Titles at fingertips: Gauteng’s OverDrive platform allows library members to borrow e-books to read on their computers and digital devices. Picture: SUPPLIED
Titles at fingertips: Gauteng’s OverDrive platform allows library members to borrow e-books to read on their computers and digital devices. Picture: SUPPLIED

The Gauteng Provincial Library Service’s subscription to international e-book lending platform OverDrive promises to be a boon for local readers and publishers. The platform allows library members to borrow e-books to read on their computers and digital devices for up to 14 days.

Readers can also recommend titles that are not already on the platform.

"You don’t have to worry about returning the book because it will return itself.

"And you can become part of the team that buys books because you also have the opportunity to recommend the titles that should be bought on OverDrive," says library official Tsakane Chauke.

Gauteng’s OverDrive subscription is part of the National Library of SA’s Mzansi Libraries On-Line.

The three-year project was launched in August 2015 with the goal of fostering an information-rich society using the internet as a vehicle.

Globally, OverDrive has more than 30,000 libraries in 40 countries subscribed to its platform. It offers e-books, audiobooks and videos. Chauke says more than 10,000 people registered in Gauteng since its launch in 2016.

OverDrive caters mainly for leisure readers, says Chauke. Readers looking for prescribed works or academic books will be disappointed. Popular authors include thriller writers James Patterson and Jassy Mackenzie, and nonfiction authors like Thandeka Gqubule and DJ Sbu. Books that critically examine former president Jacob Zuma’s tenure are also popular, particularly Jacques Pauw’s The President’s Keepers and Adriaan Basson’s Zuma Exposed.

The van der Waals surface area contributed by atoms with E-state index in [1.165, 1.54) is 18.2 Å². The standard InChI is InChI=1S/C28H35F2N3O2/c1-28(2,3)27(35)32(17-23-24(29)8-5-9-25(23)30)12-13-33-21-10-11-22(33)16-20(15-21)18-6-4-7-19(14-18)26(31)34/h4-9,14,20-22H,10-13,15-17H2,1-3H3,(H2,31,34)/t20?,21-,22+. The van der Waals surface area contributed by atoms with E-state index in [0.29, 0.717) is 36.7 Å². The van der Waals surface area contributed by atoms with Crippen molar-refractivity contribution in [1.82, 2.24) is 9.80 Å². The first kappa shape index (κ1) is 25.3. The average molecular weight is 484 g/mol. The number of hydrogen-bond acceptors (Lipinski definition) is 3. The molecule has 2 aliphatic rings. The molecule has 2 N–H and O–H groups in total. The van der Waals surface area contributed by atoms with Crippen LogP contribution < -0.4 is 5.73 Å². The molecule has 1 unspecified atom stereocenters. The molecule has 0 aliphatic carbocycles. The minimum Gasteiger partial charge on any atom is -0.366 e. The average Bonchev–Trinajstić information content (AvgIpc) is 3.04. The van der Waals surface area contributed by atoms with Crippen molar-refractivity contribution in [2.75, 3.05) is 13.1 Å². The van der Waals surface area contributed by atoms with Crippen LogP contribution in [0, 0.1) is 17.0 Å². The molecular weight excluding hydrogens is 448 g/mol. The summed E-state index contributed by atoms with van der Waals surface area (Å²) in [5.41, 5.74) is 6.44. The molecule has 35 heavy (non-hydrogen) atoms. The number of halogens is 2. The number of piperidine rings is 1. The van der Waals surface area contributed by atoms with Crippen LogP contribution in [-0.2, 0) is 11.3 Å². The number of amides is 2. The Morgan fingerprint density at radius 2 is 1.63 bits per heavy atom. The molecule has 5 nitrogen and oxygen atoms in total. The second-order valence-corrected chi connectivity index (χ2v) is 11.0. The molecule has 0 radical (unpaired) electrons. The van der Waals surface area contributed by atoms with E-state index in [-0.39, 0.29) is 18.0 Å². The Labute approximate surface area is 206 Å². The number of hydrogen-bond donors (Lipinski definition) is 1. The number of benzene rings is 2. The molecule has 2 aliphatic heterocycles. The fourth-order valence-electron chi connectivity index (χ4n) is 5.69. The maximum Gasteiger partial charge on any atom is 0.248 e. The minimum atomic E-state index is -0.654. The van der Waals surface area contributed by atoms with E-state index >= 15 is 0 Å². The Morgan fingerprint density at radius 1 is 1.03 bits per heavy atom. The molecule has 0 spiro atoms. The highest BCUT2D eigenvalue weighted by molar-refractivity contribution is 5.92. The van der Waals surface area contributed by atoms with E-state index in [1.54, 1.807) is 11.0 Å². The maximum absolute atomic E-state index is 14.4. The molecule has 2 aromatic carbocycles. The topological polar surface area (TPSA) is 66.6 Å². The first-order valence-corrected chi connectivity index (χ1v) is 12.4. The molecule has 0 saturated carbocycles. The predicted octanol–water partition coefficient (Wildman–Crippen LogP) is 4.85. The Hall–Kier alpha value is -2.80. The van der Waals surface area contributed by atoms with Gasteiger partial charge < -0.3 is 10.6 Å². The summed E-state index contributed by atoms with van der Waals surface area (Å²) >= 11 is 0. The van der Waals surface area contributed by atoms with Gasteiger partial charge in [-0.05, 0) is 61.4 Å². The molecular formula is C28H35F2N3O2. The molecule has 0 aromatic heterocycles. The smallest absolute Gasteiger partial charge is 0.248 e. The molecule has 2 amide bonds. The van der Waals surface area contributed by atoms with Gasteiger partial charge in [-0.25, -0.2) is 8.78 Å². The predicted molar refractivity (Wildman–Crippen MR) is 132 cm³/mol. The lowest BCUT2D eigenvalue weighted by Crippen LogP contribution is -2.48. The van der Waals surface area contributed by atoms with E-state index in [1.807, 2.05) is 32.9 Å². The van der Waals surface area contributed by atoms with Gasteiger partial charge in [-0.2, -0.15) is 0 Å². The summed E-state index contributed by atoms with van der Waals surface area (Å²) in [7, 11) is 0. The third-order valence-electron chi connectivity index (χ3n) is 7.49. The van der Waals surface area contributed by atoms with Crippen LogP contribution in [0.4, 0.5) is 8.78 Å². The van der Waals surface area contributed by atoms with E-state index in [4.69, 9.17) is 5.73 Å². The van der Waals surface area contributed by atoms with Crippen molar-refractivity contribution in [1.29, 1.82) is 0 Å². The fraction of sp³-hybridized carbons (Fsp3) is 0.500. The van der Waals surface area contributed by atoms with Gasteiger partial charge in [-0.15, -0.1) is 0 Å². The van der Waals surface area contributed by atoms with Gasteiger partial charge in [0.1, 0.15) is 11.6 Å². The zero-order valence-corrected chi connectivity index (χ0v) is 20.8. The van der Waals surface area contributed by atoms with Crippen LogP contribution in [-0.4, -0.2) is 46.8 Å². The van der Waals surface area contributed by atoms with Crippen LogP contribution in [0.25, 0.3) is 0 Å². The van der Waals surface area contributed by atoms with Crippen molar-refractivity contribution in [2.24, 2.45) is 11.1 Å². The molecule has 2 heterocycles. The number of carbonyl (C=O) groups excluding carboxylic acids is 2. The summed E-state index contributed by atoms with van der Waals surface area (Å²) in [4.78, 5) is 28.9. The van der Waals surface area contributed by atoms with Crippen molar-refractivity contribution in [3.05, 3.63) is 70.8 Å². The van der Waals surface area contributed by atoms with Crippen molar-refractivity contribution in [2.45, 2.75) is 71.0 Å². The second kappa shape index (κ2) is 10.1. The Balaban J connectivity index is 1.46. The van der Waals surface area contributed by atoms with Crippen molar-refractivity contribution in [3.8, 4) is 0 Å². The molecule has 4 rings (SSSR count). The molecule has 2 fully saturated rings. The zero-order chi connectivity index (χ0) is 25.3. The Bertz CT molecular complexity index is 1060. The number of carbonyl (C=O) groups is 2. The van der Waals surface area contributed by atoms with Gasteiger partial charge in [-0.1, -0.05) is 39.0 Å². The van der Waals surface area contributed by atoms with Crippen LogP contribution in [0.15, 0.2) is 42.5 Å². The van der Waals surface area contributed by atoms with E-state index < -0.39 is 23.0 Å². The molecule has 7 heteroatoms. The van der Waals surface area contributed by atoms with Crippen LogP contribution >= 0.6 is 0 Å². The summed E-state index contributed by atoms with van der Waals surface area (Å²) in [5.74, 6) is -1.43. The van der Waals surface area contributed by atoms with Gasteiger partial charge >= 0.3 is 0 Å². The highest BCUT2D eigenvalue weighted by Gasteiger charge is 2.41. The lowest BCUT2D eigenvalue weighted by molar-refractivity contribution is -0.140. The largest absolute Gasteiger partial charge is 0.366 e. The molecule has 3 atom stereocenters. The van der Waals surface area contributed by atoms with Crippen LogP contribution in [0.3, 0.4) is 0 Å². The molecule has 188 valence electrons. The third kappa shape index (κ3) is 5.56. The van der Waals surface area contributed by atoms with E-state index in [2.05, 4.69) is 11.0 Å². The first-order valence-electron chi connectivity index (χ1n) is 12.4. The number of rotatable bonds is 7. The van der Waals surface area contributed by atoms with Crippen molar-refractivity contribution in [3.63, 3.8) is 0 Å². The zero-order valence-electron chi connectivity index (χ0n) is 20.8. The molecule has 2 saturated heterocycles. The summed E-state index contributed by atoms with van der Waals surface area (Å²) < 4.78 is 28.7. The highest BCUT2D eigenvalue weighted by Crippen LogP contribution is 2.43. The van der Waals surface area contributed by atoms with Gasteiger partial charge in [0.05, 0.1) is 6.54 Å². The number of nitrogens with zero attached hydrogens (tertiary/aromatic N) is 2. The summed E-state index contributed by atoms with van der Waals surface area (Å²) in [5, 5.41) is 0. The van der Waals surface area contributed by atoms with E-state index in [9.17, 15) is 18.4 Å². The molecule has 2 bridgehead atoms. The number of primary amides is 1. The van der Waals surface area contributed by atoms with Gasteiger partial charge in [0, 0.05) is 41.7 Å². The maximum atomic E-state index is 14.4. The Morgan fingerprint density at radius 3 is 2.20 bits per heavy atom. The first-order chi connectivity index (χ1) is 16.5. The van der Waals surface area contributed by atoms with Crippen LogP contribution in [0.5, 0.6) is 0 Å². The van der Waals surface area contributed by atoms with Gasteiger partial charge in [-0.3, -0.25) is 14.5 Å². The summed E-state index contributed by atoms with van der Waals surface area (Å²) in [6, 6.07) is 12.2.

For OverDrive to reach more library users, the government will have to push the marketing pedal. The strategy is to train the librarians, Chauke says, and they have to market the service to library users.

It costs only R30 a year for membership of the Gauteng Provincial Library Service, yet many people prefer to pay nothing and pirate books. It takes a few seconds for Google to find a free download of The President’s Keepers, but reading such a version of the book means no royalties accrue to the author.

Pauw says he was fine with people pirating his work, but his publisher, NB Publishers, disagreed and warned about the dangers of bootlegging. "Piracy hurts this courageous author, who has put everything on the line to ensure SA knows the truth this book tells," NB Publishers said in 2017.

Penguin Random House SA’s local titles are available on OverDrive and marketing manager Amanda van Rhyn says the platform has huge benefits. "Working with a wholesaler such as OverDrive increases our reach. They supply digital libraries and e-book retailers around the world that we might otherwise not reach and it minimises the ongoing administration such as sales reporting and invoicing."

Chauke says the publishing agreements are made between OverDrive and the publishers involved. All the government does is facilitate the process. "We refer authors to OverDrive, and they prepare the contracts."

Another exciting programme for Gauteng’s library members is the planned provision of the digital newsstand PressReader.

Users will be able to read thousands of local and international newspapers and magazines at no cost. But they will have to wait a while: that deal still has to kick in.

"We haven’t done all the legalities with PressReader from our side yet," Chauke says.

• To sample OverDrive, click here.  

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